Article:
Stealing from the Yankees!
This is a fictional scenario inspired by watching too many spaghetti westerns.
On March 9th 1916 Pancho Villa attacked the town of Columbus, New Mexico, resulting in the deaths of over twenty US citizens. President Wilson ordered General Pershing to pursue Villa across the border into Mexico. Wilson pressured the Mexican President Venustiano Carranza into accepting this state of affairs but, by the end of 1916 the Carranza government forces were increasingly blocking and frustrating the American attempts to find Villa and his followers. Government soldiers often took pot-shots at US cavalry patrols, though no formal engagements took place.
Though not as bad as it had been during the early years of revolution, Mexican Generals and local governors were sometimes little more than bandits themselves using their soldiers and police (Rurales) to impose their will and rob those under their rule.
General Pedro Ramirez Diaz is the commander of the border district of Chihuahua State south of the Rio Bravo. The Americans have a major supply depot at the village of San Domingo using a spur line off the main El Paso - Juarez rail line to bring in the supplies from the north. The General, a greedy and ambitious man sees huge profit in raiding the depot, both in the arms and equipment stored there, but also in the eyes of the local people as a hero of Mexico driving out the Yankee invader.
Obviously the General has no wish to start a war between Mexico and the US, but a quick raid to secure as much arms, ammunition and supplies. Whether the raid is a success or not the General will blame the attack on the Villistas.
For this scenario I decided to use all the Mexican and US forces I had available –
3 - Platoons of militia (poor quality infantry)
1 – Platoon female militia (poor firing, regular morale)
1 - Platoon Federal mounted infantry (poor firing, regular morale)
2 – Platoons of Federal infantry (poor firing, regular morale)
3 – Platoons of Colorados (regular)
1 - Platoon Colorados mounted infantry (regular)
US defenders (all regular)
1 mounted platoon 10th Cavalry (coloured)
1 foot platoon 10th cavalry (coloured)
B Company 6th Infantry with –
2 – Rifle platoons
1 Machine gun Platoon 6th Infantry (2 – LMGs)
Cannon Platoon 6th infantry (Vickers-Maxim 2.95” + crew)
The game started before dawn allowing the Mexican force to advance on the US pickets. Mexican troops get penalties to firing based on my historic reading of the period.
One platoon from 6th Infantry was on picket, one platoon from 10th was out on patrol and would return on D6+4 turns upon the alarm being sounded. Other elements of the garrison are asleep off duty and take 1D6 turns to stand-to once the alarm has been raised.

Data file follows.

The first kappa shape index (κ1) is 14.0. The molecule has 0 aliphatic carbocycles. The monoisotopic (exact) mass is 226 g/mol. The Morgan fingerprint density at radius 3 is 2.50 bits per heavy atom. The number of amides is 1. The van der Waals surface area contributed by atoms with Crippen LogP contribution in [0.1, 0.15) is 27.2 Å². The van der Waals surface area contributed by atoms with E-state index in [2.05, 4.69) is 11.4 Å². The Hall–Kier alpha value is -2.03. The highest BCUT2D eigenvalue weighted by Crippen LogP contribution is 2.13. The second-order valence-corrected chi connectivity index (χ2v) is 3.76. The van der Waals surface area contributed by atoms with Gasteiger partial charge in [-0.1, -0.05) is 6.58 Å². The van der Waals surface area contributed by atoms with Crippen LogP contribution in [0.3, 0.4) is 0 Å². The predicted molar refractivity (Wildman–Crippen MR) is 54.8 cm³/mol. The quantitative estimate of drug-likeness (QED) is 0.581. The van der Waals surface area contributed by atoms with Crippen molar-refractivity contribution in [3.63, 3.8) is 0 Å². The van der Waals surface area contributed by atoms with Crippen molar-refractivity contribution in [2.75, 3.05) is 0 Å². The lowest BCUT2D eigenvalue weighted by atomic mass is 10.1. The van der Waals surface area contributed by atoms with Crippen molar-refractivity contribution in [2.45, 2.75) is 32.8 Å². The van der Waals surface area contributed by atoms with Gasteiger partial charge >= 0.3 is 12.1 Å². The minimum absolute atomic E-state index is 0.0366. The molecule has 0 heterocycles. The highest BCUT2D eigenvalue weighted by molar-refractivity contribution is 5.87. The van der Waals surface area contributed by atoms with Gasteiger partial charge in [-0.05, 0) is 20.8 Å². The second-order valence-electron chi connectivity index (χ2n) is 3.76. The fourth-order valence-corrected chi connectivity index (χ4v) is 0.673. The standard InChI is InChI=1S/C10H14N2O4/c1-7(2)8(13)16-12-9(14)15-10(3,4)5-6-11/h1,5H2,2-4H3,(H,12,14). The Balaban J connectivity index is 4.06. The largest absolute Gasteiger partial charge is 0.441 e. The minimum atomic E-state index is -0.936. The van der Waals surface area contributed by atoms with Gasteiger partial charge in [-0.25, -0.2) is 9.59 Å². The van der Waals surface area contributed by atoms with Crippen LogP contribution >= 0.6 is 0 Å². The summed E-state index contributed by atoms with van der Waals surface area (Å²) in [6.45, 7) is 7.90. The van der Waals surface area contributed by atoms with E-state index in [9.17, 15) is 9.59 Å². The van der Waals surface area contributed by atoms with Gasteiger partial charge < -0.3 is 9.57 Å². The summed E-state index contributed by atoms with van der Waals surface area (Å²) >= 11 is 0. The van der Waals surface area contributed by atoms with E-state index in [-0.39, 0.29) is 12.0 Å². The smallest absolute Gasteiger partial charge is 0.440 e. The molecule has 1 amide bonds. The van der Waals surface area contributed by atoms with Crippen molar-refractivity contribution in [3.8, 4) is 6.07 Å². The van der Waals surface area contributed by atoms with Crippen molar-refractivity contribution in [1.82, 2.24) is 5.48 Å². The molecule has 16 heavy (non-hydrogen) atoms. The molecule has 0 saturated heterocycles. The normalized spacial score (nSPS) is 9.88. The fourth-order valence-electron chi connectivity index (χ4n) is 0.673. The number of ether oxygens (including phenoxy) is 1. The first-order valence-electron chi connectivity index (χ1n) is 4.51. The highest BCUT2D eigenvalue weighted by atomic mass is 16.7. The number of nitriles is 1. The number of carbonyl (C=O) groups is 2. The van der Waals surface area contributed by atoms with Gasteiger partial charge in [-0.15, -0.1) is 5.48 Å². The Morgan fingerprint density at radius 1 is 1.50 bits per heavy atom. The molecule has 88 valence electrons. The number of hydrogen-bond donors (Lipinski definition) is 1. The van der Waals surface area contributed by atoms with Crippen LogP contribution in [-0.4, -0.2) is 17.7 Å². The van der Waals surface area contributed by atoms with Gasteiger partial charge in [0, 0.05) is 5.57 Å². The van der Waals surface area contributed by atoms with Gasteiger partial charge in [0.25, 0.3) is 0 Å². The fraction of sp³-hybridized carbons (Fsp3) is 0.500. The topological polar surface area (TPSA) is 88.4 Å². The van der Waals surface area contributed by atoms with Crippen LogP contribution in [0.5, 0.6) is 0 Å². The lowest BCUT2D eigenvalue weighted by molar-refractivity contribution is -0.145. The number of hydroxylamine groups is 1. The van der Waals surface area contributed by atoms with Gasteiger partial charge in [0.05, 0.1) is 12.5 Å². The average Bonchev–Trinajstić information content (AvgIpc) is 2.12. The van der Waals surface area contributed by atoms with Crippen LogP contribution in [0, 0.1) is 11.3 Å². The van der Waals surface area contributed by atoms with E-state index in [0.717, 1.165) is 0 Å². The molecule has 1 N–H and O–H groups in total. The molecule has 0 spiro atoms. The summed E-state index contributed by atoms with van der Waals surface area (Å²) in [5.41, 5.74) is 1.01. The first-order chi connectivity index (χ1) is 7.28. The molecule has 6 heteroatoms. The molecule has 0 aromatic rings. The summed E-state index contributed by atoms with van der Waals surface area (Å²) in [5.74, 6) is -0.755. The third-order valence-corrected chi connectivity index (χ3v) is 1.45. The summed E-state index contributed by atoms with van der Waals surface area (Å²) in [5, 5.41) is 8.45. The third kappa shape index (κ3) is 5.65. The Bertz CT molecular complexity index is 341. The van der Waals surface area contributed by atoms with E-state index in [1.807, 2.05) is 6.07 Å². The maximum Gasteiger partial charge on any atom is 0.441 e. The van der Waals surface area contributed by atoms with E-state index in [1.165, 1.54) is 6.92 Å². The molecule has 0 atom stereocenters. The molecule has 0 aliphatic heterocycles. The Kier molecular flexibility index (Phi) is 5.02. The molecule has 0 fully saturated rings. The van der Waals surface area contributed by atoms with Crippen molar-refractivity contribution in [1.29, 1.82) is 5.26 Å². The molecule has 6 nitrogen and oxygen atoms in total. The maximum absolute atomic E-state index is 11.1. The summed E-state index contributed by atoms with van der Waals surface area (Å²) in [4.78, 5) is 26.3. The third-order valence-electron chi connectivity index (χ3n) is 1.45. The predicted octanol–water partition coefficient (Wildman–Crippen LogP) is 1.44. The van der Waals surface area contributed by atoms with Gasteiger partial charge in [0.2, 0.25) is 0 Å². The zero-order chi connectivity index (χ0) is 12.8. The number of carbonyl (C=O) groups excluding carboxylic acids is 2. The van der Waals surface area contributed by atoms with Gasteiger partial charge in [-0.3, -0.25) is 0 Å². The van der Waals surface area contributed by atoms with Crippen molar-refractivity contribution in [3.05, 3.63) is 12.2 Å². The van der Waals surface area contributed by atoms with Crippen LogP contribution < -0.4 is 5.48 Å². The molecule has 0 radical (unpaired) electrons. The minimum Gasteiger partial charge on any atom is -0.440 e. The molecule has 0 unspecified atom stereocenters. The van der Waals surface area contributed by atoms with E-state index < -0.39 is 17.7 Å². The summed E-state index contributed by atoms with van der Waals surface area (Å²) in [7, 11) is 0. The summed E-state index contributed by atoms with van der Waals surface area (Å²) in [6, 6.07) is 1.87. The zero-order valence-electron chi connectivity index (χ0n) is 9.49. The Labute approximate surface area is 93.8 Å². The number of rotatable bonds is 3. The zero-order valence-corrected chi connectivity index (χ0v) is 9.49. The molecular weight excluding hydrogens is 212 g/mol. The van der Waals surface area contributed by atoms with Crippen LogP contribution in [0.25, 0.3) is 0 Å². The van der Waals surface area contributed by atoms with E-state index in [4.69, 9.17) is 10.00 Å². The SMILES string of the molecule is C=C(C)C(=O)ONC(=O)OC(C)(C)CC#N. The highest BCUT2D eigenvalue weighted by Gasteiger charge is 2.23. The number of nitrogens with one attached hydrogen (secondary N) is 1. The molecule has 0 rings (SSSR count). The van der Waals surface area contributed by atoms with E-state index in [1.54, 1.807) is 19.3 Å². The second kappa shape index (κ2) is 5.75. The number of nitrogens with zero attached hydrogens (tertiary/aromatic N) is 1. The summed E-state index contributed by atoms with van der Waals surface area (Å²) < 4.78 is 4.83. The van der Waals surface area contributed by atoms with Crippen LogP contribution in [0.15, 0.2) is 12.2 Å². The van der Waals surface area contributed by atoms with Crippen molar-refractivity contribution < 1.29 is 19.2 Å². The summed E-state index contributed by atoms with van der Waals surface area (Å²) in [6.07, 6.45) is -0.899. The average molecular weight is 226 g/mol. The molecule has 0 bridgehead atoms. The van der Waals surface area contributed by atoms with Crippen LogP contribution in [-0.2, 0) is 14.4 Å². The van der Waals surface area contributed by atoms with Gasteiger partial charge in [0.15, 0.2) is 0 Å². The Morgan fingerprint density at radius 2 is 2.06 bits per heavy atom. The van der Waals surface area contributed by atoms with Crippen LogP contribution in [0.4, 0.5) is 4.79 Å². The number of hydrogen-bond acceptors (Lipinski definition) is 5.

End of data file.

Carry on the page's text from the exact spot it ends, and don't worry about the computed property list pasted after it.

San Domingo from the Mexican side
Along the rail-line
Close-up of the village and rail-head
Colorados cavalry (mostly Warrior Miniature with Raventhorpe heads)
Federal mounted infantry (Raventhrope)
Federal infantry (Raventhorpe)
Militia (Raventhorpe, Irregular, and converted chicas)
The early game turns saw the Mexican advancing on a broad front, Federals on the left, Colerados on the right and the militia in the centre. The Mexican commander (me) sent all his cavalry and mounted infantry on a long end-run sweeping around the hill to the left ro attack the village from the rail-line. The US players - Alex (11) and Chris (8) had picketed the hill with half a platoon, whilst the other half guarded the village along with a LMG section. It took several turns of movement for the pickets to spot the advancing Mexicans, by which time the cavalry was almost around the hill and the various foot troopers had almost reached the base. Duce roles revealed the platoon from 10th Cav. would arrive back at the village in 8 turns, whilst the garrison would be up and about in 4 turns.
the Mexicans are attacking!
The pickets withdraw from the hill
2nd platoon 6th infantry deploy around thier billet.
Thankfully the US players (after a gentle hint) had emplaced their MG team covering the wide-open right flank, this really shocked the Federal mounted infantry who quickly dismounted and went to ground, this was as far as they got and eventually took casualties and their morale colapsed and they ran away!
LMG team pins the mounted infantry, but the Colorados can be seen sweeping wider in the background!
2nd platoon 10th Cav. deploy in support of the 6th infantry LMG
Things were touch and go for a while, the best Mexican troops, Colorados regulars fought a protracted battle with 2nd platoon 6th infantry, eventually numbers told along with support from the only group of militia which actually reached the village. Most of the militia and the federals became bottled up around the rail-yard and were slowly cut down, until their morale failed unit by unit and theybroke and fled.
Federal troops fleeing from the railyard
2nd platoon 10th Cav. with the LMGs stopping the final charge through the railyard
1st platoon 10th cavalry arrive!
And catch the Colorados cavalry in the flank with a brilliantly effective charge!
The high point for the Mexicans, Colorados and militia loot the US camp
The Mexicans gave up and begin to withdraw, 1st platoon 10th Cav. gallope to the rescue
A great game, could have gone either way at one point. A bit of luck to one side and the whole result could have changed, the restrictions on the Mexican morale and firing seemed to even out the huge disparity in forces.
All US forces by Tumbling Dice.